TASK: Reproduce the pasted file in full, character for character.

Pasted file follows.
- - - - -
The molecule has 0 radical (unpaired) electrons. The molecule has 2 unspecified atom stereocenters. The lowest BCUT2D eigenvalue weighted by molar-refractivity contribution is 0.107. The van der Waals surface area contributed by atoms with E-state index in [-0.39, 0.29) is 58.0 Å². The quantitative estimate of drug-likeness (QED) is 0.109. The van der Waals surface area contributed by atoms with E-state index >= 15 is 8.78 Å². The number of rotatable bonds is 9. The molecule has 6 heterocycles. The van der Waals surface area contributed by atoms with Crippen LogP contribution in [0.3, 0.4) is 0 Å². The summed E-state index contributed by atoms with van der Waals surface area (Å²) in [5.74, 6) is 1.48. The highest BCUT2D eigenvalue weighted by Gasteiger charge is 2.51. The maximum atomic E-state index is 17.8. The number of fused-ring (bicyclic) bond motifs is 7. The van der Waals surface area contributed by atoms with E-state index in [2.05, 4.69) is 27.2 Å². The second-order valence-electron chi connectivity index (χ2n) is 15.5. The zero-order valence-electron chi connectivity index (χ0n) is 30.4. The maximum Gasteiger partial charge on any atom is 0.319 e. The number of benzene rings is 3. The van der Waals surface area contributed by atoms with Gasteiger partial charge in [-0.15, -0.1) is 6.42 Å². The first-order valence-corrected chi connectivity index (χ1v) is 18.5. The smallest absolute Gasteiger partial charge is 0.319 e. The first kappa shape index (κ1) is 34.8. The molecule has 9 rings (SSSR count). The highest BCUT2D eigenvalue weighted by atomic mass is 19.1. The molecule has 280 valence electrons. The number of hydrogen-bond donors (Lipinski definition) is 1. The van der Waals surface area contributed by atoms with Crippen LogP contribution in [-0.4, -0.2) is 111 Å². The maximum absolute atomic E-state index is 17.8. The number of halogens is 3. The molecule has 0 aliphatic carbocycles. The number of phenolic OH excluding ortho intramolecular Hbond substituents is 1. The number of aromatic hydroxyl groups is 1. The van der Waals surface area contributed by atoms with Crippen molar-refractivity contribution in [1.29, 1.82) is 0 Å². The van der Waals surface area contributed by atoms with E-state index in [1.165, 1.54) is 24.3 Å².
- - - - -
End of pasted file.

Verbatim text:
The molecule has 0 radical (unpaired) electrons. The molecule has 2 unspecified atom stereocenters. The lowest BCUT2D eigenvalue weighted by molar-refractivity contribution is 0.107. The van der Waals surface area contributed by atoms with E-state index in [-0.39, 0.29) is 58.0 Å². The quantitative estimate of drug-likeness (QED) is 0.109. The van der Waals surface area contributed by atoms with E-state index >= 15 is 8.78 Å². The number of rotatable bonds is 9. The molecule has 6 heterocycles. The van der Waals surface area contributed by atoms with Crippen LogP contribution in [0.3, 0.4) is 0 Å². The summed E-state index contributed by atoms with van der Waals surface area (Å²) in [5.74, 6) is 1.48. The highest BCUT2D eigenvalue weighted by Gasteiger charge is 2.51. The maximum atomic E-state index is 17.8. The number of fused-ring (bicyclic) bond motifs is 7. The van der Waals surface area contributed by atoms with E-state index in [2.05, 4.69) is 27.2 Å². The second-order valence-electron chi connectivity index (χ2n) is 15.5. The zero-order valence-electron chi connectivity index (χ0n) is 30.4. The maximum Gasteiger partial charge on any atom is 0.319 e. The number of benzene rings is 3. The van der Waals surface area contributed by atoms with Gasteiger partial charge in [-0.15, -0.1) is 6.42 Å². The first-order valence-corrected chi connectivity index (χ1v) is 18.5. The smallest absolute Gasteiger partial charge is 0.319 e. The first kappa shape index (κ1) is 34.8. The molecule has 9 rings (SSSR count). The highest BCUT2D eigenvalue weighted by atomic mass is 19.1. The molecule has 280 valence electrons. The number of hydrogen-bond donors (Lipinski definition) is 1. The van der Waals surface area contributed by atoms with Crippen LogP contribution in [-0.4, -0.2) is 111 Å². The maximum absolute atomic E-state index is 17.8. The number of halogens is 3. The molecule has 0 aliphatic carbocycles. The number of phenolic OH excluding ortho intramolecular Hbond substituents is 1. The number of aromatic hydroxyl groups is 1. The van der Waals surface area contributed by atoms with Crippen molar-refractivity contribution in [1.29, 1.82) is 0 Å². The van der Waals surface area contributed by atoms with E-state index in [1.165, 1.54) is 24.3 Å².